1837-1914
10 x 10" 
Oil on wood panel with gold metal leafing


A man finds room in the few square inches of the face
for the traits of all his ancestors;
for the expression of all his history,
and his wants.
~Ralph Waldo Emerson

This painting, below was of my grandpa Milton's family. You will see that he's the little guy on the runner of the car. This one became the postcard of the show. 

The portraits of the kids faces are the size of my pinky nails. (And mine are very small!) I went through a LOT of 000 brushes. They had to have a perfect point and there was a lot of squinting involved (as well as new frown lines!)


The gold on this piece was the loose leaf type and I put it on in a more textured way, letting it crinkle and then filling in the spaces like a patchwork quilt. 

I loved the photo.  As soon as I saw it, I knew it had to be a painting but I though, Am I out of my mind? All the tiny figures ... and a car! Well, you never know what you are capable of until you give it a shot.  



The photograph was taken in Los Angeles, in 1924, but it reminded me so much of Dorthea Lang and the Dustbowl photos and it really was fun to paint!

1924
9 x 12"
Oil on wood panel with gold metal leafing



We all grow up with the weight of history on us.
Our ancestors dwell in the attics of our brains
as they do in the spiraling chains of knowledge hidden
in every cell of our bodies. 
~~Shirley Abbott

This tiny painting of an old wedding photo, is the mother and father of lady in the previous painting, with the car. They are my Great great grandparents and they came up from Chile, just after they were married. They had their wedding reception at Olvera Street in the oldest part of Los Angeles. (I've done a lot of Olvera Street Posts on this blog!) At one point he owned a saloon! 

1877
8 x 6" 
Oil on wood panel 
with gold metal leafing


After doing our DNA through ancestry.com (and making my great aunt spit in a vial) we figured out that my great-great grandma must have been 3/4 indigenous South American. It comes up just as "Native American" and it can mean North or South America. 

Our DNA also shows Iberian Peninsula so that makes sense with his surname being De La Barca, that his family would have come to Chile from Spain. (By the way Frida Kahlo was a De la Barca, as well!)

On my front stoop, before they were all loaded into the car  ...


And here are all 13 of the genetic memory paintings on the wall, at my show!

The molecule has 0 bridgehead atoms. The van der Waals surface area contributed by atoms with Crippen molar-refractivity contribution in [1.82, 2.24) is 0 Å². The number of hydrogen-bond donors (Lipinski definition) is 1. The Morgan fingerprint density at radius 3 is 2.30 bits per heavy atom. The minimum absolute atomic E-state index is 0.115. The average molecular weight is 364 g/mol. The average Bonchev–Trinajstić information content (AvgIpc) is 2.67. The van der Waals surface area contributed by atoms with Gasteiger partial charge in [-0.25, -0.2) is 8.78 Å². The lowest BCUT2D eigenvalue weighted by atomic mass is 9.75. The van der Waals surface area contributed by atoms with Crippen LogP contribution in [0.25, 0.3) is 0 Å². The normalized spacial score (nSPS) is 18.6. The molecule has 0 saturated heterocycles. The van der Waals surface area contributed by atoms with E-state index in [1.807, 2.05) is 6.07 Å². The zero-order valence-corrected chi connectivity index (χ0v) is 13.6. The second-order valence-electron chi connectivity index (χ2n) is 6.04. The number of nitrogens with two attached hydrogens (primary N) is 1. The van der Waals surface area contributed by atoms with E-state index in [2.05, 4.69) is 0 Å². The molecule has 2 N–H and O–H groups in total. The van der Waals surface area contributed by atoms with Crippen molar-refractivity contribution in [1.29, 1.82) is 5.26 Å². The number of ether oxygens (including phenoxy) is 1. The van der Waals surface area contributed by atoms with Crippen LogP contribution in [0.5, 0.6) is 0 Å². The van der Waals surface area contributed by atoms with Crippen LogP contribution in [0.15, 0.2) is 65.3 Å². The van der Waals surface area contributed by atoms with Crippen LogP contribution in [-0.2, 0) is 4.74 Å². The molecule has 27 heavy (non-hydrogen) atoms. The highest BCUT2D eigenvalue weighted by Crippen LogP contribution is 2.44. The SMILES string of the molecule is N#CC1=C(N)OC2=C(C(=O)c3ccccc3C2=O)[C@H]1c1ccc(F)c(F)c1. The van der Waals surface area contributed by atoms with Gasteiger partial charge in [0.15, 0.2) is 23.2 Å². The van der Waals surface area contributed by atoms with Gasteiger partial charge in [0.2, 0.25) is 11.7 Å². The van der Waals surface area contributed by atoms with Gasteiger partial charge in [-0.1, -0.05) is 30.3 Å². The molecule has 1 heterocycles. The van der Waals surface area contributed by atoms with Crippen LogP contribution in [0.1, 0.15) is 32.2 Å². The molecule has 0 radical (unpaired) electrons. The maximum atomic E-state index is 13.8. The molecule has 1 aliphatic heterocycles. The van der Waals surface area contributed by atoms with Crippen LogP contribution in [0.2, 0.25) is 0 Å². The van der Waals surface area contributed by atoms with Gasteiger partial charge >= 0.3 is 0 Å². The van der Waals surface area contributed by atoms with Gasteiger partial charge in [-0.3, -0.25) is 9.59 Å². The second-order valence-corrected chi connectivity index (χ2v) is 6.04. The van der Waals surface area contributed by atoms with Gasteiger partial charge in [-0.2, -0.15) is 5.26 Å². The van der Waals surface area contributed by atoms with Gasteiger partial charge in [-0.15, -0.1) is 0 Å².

There is so much going on in my head right now, it's been hard to sit still and focus on posting. The world is a crazy place, and our country is a crazy place, but for now I'll still be posting about the show, at least until I'm a little more grounded. Not sure when that will be but after "mysteriously" dropping 5 pounds, today my doctor prescribed "Taking a break from the news, and eating something!" (Not that I mind fitting into my old pants.)

Anyway ....
To see the post of the Solo Show Reception with more of the art, click here
To see the Body Memory Series from the show, click here
To see the Patrilineal Works, click here

Walking, 
I am listening to a deeper way.
Suddenly all my ancestors are behind me.
Be still they say,
Watch and listen.
You are the result of the love of thousands.

~Linda Hogan

Blessings and light!

5 comments:

Christopher White said...

Beautiful work. I've always loved your art.

donna baker said...

Love hearing about your processes in working on the paintings. Small painting is much harder than large and one tiny brush mark can change everything. Loved hearing from you Lucinda.

Kerry O'Gorman said...

such beautiful tones, light and shadows...the one of the people with the car reminded me of Dorthea Lang before I read your lines! Keep busy Lucinda...I can't imagine how you must be dealing with the latest news of the election but just know that there are so many like minded people that will be holding those in power responsible and keeping a VERY close eye on them. But in the case you do want to desert, you're always welcome here!

Amanda Summer said...

There is such dignity and sense of history in your evocative images. Your post makes me want to try ancestry.com!